so it is necessary to move beyond the typical generalizations found in the
history of medicine. Like the other contributors in this volume, this
chapter aims to explore the presence of magical elements in everydaylife
during the modern period, and thereby broaden the usual location of magical
practice in the medieval and early modern periods. 3 The chronological focus of the following
discussion is defined by two major
The two sides of provincial violence in early modern Burma
Michael W. Charney
episodes of violence, often including
those found in European accounts, can also be found in the indigenous sources.
Violence was an everyday part of living (and dying) in parts of early modern
Burma, and this violence appeared to increase in many areas of the kingdom as this
period progressed. Nevertheless, the phenomenon of violence per se in precolonial
Burmese everydaylife has not drawn much attention in the historiography. Nor
has anyone explicitly used precolonial violence as a measure of Burma’s transition
towards modernity. Instead, early modern Burma is seen as
Civilising Rural Ireland examines how modern Ireland emerged out of the social and economic transformation prompted by the rural co-operative movement. The movement emerged in response to systemic economic problems that arose throughout the nineteenth century and coincided with a wide-ranging project of cultural nationalism. Within a short space of time the co-operative movement established a swathe of creameries, agricultural societies and credit societies, leading to a radical reorganisation of rural Ireland and helping to create a distinctive Irish political economy. The work of overlooked co-operative experts is critically examined for the first time and reinserted into the process of state development. The interventions of these organisers, intellectuals and farmers built up key institutions that shaped everyday life across rural communities. The movement weathered war and revolution, to become an indispensable part of an Irish state infrastructure after independence in 1922. The strained relationship and economic rivalry that developed between Irish and British co-operators is also explored in order to illuminate the changing relationship between Ireland and the United Kingdom from an economic perspective. Civilising Rural Ireland will appeal to a wide audience interested in modern Irish history and readers are introduced to an eclectic range of personalities who shared an interest in co-operation and whose actions possessed important consequences for the way Ireland developed. The creative use of local and national sources, many of which are examined for the first time, mean the book offers a new perspective on an important period in the making of modern Ireland.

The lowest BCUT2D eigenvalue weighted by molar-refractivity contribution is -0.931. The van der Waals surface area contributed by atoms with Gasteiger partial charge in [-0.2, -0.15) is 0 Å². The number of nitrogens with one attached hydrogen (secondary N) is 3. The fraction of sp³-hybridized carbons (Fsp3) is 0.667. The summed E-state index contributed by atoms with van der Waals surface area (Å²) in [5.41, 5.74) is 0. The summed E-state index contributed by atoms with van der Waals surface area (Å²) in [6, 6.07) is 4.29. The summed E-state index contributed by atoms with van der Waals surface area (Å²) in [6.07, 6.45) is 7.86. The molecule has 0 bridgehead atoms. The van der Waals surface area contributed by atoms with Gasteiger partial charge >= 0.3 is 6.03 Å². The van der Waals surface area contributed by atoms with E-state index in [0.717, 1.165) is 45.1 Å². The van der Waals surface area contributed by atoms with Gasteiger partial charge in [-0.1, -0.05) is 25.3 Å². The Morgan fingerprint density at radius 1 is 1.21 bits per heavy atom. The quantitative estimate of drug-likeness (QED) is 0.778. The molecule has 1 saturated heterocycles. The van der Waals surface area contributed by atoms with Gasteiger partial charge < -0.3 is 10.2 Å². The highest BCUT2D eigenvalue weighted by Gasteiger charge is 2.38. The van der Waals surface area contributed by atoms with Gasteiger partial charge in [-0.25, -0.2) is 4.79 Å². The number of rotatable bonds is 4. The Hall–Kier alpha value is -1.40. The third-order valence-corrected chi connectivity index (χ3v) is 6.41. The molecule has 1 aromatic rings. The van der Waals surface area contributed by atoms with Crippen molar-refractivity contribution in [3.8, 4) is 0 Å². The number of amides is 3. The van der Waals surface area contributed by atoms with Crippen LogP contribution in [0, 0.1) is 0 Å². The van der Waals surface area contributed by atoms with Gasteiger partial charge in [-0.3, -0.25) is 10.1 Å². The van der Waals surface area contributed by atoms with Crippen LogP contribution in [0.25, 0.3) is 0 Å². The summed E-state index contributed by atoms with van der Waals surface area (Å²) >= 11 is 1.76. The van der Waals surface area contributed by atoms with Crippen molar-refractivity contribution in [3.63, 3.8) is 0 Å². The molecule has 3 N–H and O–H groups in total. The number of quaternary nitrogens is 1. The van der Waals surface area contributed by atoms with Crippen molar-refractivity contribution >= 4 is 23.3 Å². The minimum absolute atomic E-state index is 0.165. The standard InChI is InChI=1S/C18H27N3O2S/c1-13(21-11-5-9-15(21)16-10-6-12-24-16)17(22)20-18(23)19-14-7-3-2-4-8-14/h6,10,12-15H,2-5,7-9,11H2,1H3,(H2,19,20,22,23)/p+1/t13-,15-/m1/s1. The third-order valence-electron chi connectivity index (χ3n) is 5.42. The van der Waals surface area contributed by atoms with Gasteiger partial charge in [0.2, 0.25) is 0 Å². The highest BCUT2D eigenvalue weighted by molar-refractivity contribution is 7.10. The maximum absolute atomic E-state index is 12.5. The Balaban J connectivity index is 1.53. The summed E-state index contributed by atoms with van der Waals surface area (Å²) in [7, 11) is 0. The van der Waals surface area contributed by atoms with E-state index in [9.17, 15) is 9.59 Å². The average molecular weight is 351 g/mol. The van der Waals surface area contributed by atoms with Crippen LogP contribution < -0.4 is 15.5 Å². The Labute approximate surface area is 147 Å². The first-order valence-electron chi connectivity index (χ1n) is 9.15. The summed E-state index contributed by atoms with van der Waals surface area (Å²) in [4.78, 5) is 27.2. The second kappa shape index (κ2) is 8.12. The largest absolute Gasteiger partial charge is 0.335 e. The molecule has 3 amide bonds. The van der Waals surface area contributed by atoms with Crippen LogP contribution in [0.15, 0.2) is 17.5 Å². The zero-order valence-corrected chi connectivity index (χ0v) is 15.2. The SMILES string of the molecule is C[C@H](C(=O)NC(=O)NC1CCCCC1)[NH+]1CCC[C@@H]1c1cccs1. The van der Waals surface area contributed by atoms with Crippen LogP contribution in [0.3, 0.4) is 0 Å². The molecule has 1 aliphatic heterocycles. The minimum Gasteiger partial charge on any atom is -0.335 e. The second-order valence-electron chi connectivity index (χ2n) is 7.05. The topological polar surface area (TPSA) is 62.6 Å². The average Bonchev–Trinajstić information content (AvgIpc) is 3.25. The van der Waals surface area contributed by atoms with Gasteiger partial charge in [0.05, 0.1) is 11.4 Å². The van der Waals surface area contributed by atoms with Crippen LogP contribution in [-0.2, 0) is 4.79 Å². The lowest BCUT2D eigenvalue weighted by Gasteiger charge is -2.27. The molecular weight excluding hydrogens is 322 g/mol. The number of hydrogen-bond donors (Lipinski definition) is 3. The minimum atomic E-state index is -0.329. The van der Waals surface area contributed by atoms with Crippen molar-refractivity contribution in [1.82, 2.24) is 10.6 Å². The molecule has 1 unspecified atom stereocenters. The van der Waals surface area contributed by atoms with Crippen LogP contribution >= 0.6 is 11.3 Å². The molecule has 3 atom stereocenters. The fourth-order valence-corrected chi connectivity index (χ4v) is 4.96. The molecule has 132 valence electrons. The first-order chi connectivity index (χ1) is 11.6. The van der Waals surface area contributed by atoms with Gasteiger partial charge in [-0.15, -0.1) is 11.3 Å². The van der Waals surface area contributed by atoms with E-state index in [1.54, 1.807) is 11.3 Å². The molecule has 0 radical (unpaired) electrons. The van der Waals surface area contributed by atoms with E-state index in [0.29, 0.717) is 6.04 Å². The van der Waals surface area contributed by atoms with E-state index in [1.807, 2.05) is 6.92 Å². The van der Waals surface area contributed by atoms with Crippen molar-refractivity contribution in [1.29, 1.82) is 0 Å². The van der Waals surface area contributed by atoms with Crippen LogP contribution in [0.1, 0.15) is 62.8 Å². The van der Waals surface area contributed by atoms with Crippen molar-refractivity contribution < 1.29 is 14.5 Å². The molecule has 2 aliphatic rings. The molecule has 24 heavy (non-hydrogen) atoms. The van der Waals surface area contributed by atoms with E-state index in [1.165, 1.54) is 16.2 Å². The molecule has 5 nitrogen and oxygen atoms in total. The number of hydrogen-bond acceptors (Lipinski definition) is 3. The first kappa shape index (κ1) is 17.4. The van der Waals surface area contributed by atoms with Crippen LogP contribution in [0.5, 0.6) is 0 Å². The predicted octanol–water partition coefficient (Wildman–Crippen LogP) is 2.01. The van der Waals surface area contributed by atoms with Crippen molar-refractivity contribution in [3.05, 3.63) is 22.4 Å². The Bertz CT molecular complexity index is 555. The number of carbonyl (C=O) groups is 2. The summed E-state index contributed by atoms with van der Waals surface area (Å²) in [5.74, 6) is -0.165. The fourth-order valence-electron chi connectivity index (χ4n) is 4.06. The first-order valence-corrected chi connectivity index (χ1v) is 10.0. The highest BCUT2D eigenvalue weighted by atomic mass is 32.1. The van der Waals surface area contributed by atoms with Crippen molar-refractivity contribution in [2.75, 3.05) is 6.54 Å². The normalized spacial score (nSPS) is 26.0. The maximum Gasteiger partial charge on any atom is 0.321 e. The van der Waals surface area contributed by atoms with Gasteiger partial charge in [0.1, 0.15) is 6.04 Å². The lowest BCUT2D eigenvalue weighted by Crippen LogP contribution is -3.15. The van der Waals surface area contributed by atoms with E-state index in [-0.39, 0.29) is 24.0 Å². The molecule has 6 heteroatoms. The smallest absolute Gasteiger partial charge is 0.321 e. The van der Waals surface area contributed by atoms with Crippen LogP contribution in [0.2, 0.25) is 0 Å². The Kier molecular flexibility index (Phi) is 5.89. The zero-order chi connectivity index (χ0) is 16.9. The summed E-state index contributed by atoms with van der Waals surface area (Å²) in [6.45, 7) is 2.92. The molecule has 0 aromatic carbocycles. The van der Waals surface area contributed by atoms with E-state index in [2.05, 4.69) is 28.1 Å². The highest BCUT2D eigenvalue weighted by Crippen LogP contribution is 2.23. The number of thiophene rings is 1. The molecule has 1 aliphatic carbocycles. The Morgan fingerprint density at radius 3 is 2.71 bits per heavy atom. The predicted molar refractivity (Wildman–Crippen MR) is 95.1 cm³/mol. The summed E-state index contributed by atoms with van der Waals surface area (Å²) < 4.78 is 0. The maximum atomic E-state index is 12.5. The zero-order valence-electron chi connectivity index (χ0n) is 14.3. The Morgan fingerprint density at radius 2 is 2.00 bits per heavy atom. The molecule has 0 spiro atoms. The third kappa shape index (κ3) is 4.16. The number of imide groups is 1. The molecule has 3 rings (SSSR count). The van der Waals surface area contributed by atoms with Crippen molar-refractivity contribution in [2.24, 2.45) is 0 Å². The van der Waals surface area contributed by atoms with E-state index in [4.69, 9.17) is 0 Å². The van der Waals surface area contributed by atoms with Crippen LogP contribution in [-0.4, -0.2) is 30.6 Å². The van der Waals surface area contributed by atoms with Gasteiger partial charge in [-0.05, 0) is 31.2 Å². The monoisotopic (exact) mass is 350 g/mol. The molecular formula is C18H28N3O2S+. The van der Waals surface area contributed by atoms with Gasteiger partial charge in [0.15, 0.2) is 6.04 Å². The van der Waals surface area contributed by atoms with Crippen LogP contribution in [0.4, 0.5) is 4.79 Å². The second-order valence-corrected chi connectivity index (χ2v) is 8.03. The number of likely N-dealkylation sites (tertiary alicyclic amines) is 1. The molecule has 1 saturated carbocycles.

The study of witchcraft accusations in Europe during the period after the end of the witch trials is still in its infancy. Witches were scratched in England, swum in Germany, beaten in the Netherlands and shot in France. The continued widespread belief in witchcraft and magic in nineteenth- and twentieth-century France has received considerable academic attention. The book discusses the extent and nature of witchcraft accusations in the period and provides a general survey of the published work on the subject for an English audience. It explores the presence of magical elements in everyday life during the modern period in Spain. The book provides a general overview of vernacular magical beliefs and practices in Italy from the time of unification to the present, with particular attention to how these traditions have been studied. By functioning as mechanisms of social ethos and control, narratives of magical harm were assured a place at the very heart of rural Finnish social dynamics into the twentieth century. The book draws upon over 300 narratives recorded in rural Finland in the late nineteenth and early twentieth centuries that provide information concerning the social relations, tensions and strategies that framed sorcery and the counter-magic employed against it. It is concerned with a special form of witchcraft that is practised only amongst Hungarians living in Transylvania.